Get out your super soakers and your rainbow flags because Toronto’s Pride Week kicks of June 21.
“It’s one of the first big public events that signals the start of summer – so that’s always a great time of year to mark. The beginning of warm weather and socializing and getting together,” Pride co-chair Francisco Alvarez told CityNews.
“It’s the best people watching all year.”
This year’s theme is Superqueer!
“The [theme] suggests the idea of super heroes with various powers that might be related to our community – so we’re interested to see how it gets interpreted,” Alvarez explained.
The week-long celebration begins with the flag raising ceremony at City Hall and ends with the Pride parade which draws people from around the world into the city’s downtown core.
It’s estimated that 1.22 million people were in attendance last year and the number is expected to keep growing – a fact which organizers are accommodating with a super-sized route.
“The parade is going to be longer,” Alvarez explained. “It’s going to go all the way down to Yonge-Dundas Square this year so we hope that that will also make it possible for more people to see the parade.”
Over the course of the weekend, party goers can then make their way to the Church and Wellesley area for the annual streetfair where they can enjoy music, food, dancing, shopping and take in some of the area’s distinctive culture.
For families who want to take a little time away from the busy crowds, the Church Street Public School will be home to Family Pride.
“Families can go there and they can find activities for the kids in a place that’s supportive of LGBT families,” Alvarez said. “It’s a more-quiet, less-crowded place for the youngsters.”
Pride Week also draws amazing musical talent both local and international artists.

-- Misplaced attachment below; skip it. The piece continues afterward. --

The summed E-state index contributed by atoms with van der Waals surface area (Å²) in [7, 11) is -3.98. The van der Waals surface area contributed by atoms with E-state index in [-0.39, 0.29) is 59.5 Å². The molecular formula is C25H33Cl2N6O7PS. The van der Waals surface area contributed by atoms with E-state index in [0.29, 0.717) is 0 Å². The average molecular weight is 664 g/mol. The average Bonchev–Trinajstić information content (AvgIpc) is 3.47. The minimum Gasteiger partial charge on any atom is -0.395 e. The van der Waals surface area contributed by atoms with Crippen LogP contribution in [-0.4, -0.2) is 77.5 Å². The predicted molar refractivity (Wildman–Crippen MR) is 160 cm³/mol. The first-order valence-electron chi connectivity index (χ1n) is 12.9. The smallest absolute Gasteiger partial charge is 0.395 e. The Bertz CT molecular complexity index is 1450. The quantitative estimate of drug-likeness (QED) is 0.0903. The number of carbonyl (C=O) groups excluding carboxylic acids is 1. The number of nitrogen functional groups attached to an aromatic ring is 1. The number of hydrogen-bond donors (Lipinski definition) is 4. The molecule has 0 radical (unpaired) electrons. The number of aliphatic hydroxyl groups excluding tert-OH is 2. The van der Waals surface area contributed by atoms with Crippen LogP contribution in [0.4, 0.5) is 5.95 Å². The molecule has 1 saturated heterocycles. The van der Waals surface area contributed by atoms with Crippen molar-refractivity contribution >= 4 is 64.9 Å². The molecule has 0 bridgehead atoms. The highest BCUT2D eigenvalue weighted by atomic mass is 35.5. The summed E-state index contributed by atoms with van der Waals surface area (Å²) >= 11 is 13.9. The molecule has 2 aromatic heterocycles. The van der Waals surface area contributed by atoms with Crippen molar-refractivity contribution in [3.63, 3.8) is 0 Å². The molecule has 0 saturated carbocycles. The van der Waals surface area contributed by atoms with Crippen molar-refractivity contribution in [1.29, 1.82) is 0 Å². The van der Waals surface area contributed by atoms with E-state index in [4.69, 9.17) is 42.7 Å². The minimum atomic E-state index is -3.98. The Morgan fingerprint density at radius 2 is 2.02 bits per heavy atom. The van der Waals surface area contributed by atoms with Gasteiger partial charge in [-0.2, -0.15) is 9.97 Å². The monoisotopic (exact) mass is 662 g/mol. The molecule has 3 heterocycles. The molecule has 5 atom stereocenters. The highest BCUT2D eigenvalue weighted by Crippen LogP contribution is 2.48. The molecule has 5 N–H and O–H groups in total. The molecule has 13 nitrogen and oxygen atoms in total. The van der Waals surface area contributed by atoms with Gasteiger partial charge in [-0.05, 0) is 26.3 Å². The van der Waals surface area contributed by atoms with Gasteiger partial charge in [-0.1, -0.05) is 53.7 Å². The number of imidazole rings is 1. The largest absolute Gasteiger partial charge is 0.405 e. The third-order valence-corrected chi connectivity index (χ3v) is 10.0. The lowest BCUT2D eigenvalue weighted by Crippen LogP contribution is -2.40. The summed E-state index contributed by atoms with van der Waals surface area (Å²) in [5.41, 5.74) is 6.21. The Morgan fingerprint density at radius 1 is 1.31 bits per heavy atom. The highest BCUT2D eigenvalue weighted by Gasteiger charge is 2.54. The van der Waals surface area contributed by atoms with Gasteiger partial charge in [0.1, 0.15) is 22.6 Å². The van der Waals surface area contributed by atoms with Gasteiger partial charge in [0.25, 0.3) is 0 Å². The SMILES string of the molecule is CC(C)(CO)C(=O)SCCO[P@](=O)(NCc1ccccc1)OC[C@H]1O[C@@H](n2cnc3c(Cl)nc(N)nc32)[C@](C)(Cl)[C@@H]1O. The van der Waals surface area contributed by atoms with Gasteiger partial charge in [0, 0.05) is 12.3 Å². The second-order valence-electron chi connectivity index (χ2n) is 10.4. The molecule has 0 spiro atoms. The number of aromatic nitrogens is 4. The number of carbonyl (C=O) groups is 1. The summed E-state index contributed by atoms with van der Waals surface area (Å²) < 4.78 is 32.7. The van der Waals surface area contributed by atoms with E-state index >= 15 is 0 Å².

In previous years headliners have included Cyndi Lauper, The Indigo Girls, Carol Pope, former Spice Girl Mel C, Corey Hart and Toronto’s own Deborah Cox. Organizers also make a point to showcase local talent throughout the week.
“The majority of the artists we present are Canadians so it gives exposure to a lot of emerging artists,” said Alvarez. “Where else would you get three days of programming for free with seven stages programmed for three days?”
A new stage will also be set up this year at Yonge-Dundas Square, which means even more entertainment.
Next year, Toronto will host World Pride, an organization that promotes LGBT issues on a global scale. Toronto was chosen as the host by InterPride, an international association of pride coordinators, in 2009.
Alvarez said they have a number of new events in the works for World Pride, including a human rights conference at the University of Toronto, a large gala, as well as opening and closing ceremonies.
And for the first time, Pride events may expand outside of the downtown core into the suburbs such as Scarborough, North York and Etobicoke.
“We want to have World Pride events that happen across the city. Engage more local communities and also ethnic communities,” said Alvarez. “It also might be that we have Greektown Pride or Little Italy Pride. The idea is to engage more people on a more local basis across the whole GTA.”
For a complete list of events happening during Pride Week visit the official Pride website.